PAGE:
I think I found an error in my textbook, but I am not completely sure. The book is Hulek, Elementary algebraic geometry, pag. 73. There is a theorem showing that $U_i$ and the affine space $\mathbb{A}^n$ are Zariski-homeomorphic, where $U_i$ is the complement in $\mathbb{P}^n$ of the hyperplane defined by $X_i=0$. In the proof, it considers the ring $S^h$ defined as follows: $$S^h:=\{f\in k[X_0,\ldots,X_n] :f \textrm{ is homogeneous}\}$$

How can $S^h$ be a ring?? The polynomials in $S^h$ are not of fixed degree! Do you think it is a typo? Then it says there are maps $$\alpha(f):=f(1,x_1,\ldots,n_n)$$ and $$\beta(g):=x_0^{\operatorname{deg}(g)}\cdot g\big(\frac{x_1}{x_0},\ldots,\frac{x_n}{x_0}\big)$$ for every $f\in S^h$ and $g\in k[X_0,\ldots,X_n]$, and again $S^h$ is called a ring. Why?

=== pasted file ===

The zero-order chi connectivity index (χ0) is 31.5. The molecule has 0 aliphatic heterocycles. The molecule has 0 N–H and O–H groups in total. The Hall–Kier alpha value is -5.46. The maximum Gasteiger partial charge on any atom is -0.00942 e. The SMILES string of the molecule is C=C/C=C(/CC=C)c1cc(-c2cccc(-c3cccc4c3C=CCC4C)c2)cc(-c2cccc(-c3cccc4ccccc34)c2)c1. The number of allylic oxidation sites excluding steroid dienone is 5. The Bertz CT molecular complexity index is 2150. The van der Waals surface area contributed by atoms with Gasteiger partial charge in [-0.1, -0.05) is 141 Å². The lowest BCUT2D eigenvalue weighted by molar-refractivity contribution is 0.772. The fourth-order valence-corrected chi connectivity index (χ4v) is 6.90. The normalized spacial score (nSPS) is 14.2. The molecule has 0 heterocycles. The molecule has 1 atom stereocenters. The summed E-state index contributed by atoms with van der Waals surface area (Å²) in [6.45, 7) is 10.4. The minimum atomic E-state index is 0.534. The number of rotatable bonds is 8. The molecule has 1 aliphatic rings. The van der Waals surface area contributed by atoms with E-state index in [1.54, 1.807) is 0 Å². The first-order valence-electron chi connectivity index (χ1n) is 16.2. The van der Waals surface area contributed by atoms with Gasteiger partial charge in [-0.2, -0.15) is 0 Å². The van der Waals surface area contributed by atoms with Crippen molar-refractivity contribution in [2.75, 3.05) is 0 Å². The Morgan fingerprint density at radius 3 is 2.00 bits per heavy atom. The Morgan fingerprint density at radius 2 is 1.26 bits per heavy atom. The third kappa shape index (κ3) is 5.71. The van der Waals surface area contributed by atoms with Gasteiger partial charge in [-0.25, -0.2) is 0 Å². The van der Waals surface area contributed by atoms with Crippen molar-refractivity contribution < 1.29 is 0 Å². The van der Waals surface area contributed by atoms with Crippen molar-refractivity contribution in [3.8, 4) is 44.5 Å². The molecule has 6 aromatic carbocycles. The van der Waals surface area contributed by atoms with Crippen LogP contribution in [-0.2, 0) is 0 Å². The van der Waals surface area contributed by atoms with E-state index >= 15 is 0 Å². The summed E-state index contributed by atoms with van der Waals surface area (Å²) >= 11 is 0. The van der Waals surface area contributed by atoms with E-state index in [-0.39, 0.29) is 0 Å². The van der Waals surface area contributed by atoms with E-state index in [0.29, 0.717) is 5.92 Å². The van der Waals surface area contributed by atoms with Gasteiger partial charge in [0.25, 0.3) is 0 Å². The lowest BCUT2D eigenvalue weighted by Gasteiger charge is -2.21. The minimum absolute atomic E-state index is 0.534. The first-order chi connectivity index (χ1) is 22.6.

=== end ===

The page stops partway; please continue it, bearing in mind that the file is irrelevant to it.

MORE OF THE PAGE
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    $\begingroup$ Indeed $S^h$ is a set. $\endgroup$ Commented Mar 14, 2014 at 12:47

1 Answer 1


$ S^{h} $ is indeed not a ring because the sum of two homogeneous polynomials of unequal degree is not homogeneous in general.


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